As I mentioned earlier, I’m a big fan of Arrow and actually a huge fan of the Green Arrow character in general. Are you pleased with how well the series has been received by both mainstream audiences and hardcore comic book fans like myself?

Blackthorne: Yeah, it’s been great. The show is a lot of fun because there’s this comic book aspect to it, but the characters are so well developed and so well written amidst that comic book world. So there’s a lot of juicy stuff to get into from an acting point of view. The writers have created a great world, a great mythology, and great characters. It’s a real privilege to be a part of that because it’s quality stuff. 

Before working on the series, were you familiar with Green Arrow, DC Comics, or any of the DC characters that have been populating the show? Did you read any of the classic Green Arrow or DC comics as research for your role?

Blackthorne: No, I’m not very familiar with the comic book world to be honest. I don’t do an awful lot of research on the comic book world because what I’m concerned with is what we’re putting in front of the TV cameras and the scripts. There are characters that pop up in the scripts that make sense and I’m like, Oh, Bronze Tiger, I guess that’s a comic book character then. That’s all good fun, but it’s all about how those characters relate to the other characters in the context of the scripts that matters to me. I like discovering them all through our stories, through the Arrow scripts.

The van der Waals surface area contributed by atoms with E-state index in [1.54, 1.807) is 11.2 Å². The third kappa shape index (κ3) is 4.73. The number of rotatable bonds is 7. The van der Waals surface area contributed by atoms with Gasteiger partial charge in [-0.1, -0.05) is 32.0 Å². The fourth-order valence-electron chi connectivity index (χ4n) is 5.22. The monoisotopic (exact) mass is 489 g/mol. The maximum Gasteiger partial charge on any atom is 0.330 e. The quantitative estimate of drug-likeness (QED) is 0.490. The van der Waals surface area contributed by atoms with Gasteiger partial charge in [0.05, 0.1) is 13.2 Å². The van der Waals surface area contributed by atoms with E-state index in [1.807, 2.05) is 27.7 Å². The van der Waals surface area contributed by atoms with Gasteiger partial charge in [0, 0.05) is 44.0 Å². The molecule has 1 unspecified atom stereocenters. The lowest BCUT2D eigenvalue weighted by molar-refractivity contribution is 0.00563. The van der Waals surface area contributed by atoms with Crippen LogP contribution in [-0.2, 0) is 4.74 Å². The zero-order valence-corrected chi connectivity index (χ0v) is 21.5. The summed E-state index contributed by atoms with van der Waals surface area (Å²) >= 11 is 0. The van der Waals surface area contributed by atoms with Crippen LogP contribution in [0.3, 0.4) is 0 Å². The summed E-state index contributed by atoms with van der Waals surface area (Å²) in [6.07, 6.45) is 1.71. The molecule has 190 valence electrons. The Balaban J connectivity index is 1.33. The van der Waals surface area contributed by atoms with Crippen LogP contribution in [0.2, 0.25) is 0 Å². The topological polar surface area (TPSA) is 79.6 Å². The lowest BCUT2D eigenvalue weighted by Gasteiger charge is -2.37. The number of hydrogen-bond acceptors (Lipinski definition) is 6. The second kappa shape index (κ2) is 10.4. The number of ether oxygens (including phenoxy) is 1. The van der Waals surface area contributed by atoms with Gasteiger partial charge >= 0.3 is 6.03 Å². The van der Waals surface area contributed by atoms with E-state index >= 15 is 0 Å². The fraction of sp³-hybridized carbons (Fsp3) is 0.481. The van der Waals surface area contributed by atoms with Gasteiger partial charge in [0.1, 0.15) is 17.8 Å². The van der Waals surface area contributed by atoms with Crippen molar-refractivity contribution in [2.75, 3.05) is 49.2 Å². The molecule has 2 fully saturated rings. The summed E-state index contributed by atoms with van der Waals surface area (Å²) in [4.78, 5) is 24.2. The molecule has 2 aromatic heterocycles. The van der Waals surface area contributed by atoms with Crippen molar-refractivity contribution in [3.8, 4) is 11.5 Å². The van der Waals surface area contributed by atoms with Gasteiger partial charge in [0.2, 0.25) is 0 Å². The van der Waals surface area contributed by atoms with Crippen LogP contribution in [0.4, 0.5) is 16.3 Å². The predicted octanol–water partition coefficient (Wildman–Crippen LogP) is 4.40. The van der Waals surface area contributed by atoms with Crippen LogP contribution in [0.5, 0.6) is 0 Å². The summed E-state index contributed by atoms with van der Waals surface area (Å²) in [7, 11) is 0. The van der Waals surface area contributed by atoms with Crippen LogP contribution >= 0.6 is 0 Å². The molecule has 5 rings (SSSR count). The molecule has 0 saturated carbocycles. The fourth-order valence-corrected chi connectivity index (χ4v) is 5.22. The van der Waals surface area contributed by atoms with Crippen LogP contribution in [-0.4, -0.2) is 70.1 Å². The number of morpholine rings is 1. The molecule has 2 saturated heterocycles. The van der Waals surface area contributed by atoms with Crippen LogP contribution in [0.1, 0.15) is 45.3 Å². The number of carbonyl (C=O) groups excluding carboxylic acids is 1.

This season we’ve seen your character working with Arrow as opposed to against him, as well as recently discovering that his daughter Sara, who he long thought was dead, is actually alive. How has that changed you character and how will it affect him throughout the rest of this season?